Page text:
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T.V. on TV: The United States of Tara and Flight of the Conchords

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T.V. on TV: <em>The United States of Tara</em> and <em>Flight of the Conchords</em>

The United States of Tara, debuting tonight on Showtime, is an interesting misfire for a network that seems dedicated to making interesting misfires. The debuts of Brotherhood and Dexter a few years back made it seem like Showtime might have finally learned its lessons from years of trying to be HBO and failing miserably. Too many Showtime series have acted like the things that made HBO series successful were their adult content and their central gimmicks, so we got things like The L Word, which was pretty much just, “Hey, What if We Made a Show about Lesbians?: The Series” or Huff, which tossed just about everything it could from the HBO template into a blender and still ended up with something less than tempting. Tara has a few interesting parts, but it’s pretty much “Hey, What if We Made a Show about Multiple Personalities?: The Series,” and that, much to its detriment, tends to step on the interesting stuff.

Tara is the brainchild of Steven Spielberg and Diablo Cody, and Cody wrote the script for the pilot (the only episode I’ve seen). Cody’s most famous for her Oscar-winning script for the film Juno, and the director of the pilot, Craig Gillespie, directed another of 2007’s quirk-coms, Lars and the Real Girl. Juno was a pretty good little movie that somehow got hyped into something that was suddenly too big to be sustainable, and Lars and the Real Girl was the best of this recent wave of Amerindies that rip off Wes Anderson, so there was reason to believe that Tara might rise above what seemed to be a fairly limiting premise. The idea of doing a show about a regular mom and wife who suffers from multiple-personality disorder is almost too cute, conflating as it does a psychological condition that’s very television friendly with the idea that the modern working mother is many different people all at once, but Juno and Lars both grounded cutesy premises with a solid sense of the Midwest as both a place and a way of life, and Tara’s set in Kansas. So I remained hopeful!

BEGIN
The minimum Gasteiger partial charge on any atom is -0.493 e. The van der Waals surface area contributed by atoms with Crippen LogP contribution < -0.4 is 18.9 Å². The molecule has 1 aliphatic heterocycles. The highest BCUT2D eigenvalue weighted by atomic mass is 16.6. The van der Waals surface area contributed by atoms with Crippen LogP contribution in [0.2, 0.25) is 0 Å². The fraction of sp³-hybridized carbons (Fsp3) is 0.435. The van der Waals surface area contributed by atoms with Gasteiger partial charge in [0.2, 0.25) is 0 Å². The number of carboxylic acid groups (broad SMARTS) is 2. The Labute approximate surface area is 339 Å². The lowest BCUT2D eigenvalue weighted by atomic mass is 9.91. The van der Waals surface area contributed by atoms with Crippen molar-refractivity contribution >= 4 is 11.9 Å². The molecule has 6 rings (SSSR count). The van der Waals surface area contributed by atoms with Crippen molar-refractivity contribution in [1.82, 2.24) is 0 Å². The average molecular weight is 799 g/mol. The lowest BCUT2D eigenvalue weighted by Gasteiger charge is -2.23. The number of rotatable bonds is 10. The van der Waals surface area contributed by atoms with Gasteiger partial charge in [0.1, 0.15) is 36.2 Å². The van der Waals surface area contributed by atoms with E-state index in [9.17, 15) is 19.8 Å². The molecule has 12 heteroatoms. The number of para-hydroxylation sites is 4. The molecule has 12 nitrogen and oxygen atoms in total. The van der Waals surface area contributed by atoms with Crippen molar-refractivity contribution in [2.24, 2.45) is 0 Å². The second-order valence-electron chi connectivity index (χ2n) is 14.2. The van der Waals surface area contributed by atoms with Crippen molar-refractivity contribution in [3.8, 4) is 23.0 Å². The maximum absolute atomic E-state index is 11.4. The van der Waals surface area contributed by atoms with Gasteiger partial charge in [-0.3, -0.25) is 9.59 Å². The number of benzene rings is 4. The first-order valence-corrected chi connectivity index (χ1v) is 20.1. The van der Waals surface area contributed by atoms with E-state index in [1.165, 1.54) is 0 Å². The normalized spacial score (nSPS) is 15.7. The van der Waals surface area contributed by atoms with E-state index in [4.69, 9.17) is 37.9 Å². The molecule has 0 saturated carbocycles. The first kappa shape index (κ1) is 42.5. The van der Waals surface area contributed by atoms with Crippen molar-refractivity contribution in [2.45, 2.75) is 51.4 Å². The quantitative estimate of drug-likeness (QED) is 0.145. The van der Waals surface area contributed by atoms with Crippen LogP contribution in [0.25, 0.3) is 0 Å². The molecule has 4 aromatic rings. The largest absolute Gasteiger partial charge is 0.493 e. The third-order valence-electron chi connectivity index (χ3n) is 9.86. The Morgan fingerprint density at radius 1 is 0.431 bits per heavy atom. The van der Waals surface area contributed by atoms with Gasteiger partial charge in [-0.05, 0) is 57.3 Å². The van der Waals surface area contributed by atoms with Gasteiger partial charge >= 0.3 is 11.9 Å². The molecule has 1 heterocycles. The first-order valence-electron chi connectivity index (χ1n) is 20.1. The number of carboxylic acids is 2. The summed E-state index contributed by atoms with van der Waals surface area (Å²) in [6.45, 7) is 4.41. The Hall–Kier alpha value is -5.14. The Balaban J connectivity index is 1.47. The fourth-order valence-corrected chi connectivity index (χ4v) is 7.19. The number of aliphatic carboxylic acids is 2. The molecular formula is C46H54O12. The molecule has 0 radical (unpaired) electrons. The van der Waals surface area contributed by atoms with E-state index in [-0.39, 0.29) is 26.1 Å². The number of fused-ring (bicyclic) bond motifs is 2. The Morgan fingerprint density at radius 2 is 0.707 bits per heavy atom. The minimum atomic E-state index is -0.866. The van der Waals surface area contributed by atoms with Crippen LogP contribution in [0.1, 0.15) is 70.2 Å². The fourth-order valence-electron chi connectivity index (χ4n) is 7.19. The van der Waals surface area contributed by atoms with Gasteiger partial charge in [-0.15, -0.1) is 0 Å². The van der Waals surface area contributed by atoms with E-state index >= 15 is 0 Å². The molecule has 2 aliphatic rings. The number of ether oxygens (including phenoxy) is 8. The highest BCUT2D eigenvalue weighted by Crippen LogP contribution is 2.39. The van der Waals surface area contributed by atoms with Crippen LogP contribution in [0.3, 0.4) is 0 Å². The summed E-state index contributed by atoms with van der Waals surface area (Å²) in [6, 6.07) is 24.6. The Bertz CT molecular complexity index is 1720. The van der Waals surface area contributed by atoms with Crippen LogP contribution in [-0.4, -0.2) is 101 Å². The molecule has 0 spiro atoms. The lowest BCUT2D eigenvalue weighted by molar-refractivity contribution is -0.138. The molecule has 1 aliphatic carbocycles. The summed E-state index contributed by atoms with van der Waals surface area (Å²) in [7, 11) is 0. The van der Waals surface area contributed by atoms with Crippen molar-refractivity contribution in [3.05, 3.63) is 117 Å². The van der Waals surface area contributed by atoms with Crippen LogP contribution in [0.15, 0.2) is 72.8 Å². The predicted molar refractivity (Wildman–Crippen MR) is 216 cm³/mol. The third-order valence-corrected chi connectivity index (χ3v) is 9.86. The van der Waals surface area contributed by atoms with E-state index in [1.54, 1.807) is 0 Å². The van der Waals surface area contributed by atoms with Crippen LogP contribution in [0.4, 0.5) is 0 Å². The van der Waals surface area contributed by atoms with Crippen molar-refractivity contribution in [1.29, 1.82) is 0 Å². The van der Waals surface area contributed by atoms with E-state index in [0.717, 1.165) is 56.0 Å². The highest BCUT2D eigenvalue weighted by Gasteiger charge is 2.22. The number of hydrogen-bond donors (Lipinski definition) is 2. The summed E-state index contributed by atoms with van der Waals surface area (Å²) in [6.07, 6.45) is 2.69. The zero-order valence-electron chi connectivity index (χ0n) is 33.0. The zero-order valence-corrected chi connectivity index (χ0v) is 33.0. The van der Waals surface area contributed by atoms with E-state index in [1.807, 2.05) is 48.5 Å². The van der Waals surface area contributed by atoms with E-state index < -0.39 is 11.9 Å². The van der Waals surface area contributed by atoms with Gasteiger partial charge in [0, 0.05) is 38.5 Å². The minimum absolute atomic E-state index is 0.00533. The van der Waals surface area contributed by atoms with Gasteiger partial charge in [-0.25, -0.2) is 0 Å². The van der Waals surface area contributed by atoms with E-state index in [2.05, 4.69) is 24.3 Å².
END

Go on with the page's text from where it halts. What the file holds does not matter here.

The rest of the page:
And a lot of Tara almost works in spite of itself. The performances are pretty uniformly good (well, John Corbett is just playing the part he always plays, but he works well enough in that role here), and Toni Collette is as excellent as you’d expect as the main character. Collette clearly relishes the ability to play three different characters in any given episode and develop what will probably add up to a dozen “alters” or so over the course of a season. Rosemarie DeWitt is sadly wasted as Tara’s sister in the pilot, but one imagines she signed on because there was better stuff on the horizon, so just having her there is a good sign at this point. In addition, Cody’s script has a very definite sense of what it’s LIKE to live in a Midwestern suburb, from the things people consider important to the ways they relate to each other within their family units. And, for all of the cutesiness, there are moments in the pilot when it really does feel like Cody, Gillespie and the cast considered the real, emotional weight of what it would be like to have to live with this condition in your life, whether you had to suffer from that condition or whether you were married to someone who did.